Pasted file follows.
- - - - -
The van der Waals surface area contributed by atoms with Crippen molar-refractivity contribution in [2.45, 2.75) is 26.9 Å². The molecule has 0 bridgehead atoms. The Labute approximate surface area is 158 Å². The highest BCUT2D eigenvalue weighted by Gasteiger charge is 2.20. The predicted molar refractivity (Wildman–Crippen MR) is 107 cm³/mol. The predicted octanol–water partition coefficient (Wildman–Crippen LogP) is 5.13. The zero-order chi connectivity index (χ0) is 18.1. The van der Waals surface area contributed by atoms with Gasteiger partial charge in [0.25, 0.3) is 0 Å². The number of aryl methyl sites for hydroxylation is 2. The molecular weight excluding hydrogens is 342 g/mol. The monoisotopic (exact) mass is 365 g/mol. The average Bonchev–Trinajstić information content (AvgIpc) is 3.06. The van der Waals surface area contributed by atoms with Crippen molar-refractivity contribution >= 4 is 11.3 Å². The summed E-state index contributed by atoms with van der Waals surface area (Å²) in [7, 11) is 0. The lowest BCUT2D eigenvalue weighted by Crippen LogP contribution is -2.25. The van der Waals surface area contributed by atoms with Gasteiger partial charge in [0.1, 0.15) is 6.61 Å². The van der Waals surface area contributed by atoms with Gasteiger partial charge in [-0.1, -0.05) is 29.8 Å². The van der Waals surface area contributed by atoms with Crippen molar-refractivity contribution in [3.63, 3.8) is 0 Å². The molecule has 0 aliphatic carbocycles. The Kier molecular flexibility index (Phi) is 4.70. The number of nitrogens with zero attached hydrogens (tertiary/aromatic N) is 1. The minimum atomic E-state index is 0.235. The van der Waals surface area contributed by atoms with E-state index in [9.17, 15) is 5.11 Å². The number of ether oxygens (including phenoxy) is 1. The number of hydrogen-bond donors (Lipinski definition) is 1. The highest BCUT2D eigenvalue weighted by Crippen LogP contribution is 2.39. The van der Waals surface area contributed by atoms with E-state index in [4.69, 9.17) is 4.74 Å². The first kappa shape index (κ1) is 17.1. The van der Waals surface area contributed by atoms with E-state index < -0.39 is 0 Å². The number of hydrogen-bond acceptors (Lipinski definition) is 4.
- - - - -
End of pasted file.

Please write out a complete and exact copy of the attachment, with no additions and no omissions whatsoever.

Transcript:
The van der Waals surface area contributed by atoms with Crippen molar-refractivity contribution in [2.45, 2.75) is 26.9 Å². The molecule has 0 bridgehead atoms. The Labute approximate surface area is 158 Å². The highest BCUT2D eigenvalue weighted by Gasteiger charge is 2.20. The predicted molar refractivity (Wildman–Crippen MR) is 107 cm³/mol. The predicted octanol–water partition coefficient (Wildman–Crippen LogP) is 5.13. The zero-order chi connectivity index (χ0) is 18.1. The van der Waals surface area contributed by atoms with Gasteiger partial charge in [0.25, 0.3) is 0 Å². The number of aryl methyl sites for hydroxylation is 2. The molecular weight excluding hydrogens is 342 g/mol. The monoisotopic (exact) mass is 365 g/mol. The average Bonchev–Trinajstić information content (AvgIpc) is 3.06. The van der Waals surface area contributed by atoms with Crippen molar-refractivity contribution >= 4 is 11.3 Å². The summed E-state index contributed by atoms with van der Waals surface area (Å²) in [7, 11) is 0. The lowest BCUT2D eigenvalue weighted by Crippen LogP contribution is -2.25. The van der Waals surface area contributed by atoms with Gasteiger partial charge in [0.1, 0.15) is 6.61 Å². The van der Waals surface area contributed by atoms with Gasteiger partial charge in [-0.1, -0.05) is 29.8 Å². The van der Waals surface area contributed by atoms with Crippen molar-refractivity contribution in [3.63, 3.8) is 0 Å². The molecule has 0 aliphatic carbocycles. The Kier molecular flexibility index (Phi) is 4.70. The number of nitrogens with zero attached hydrogens (tertiary/aromatic N) is 1. The minimum atomic E-state index is 0.235. The van der Waals surface area contributed by atoms with E-state index in [9.17, 15) is 5.11 Å². The number of ether oxygens (including phenoxy) is 1. The number of hydrogen-bond donors (Lipinski definition) is 1. The highest BCUT2D eigenvalue weighted by Crippen LogP contribution is 2.39. The van der Waals surface area contributed by atoms with E-state index in [4.69, 9.17) is 4.74 Å². The first kappa shape index (κ1) is 17.1. The van der Waals surface area contributed by atoms with E-state index < -0.39 is 0 Å². The number of hydrogen-bond acceptors (Lipinski definition) is 4.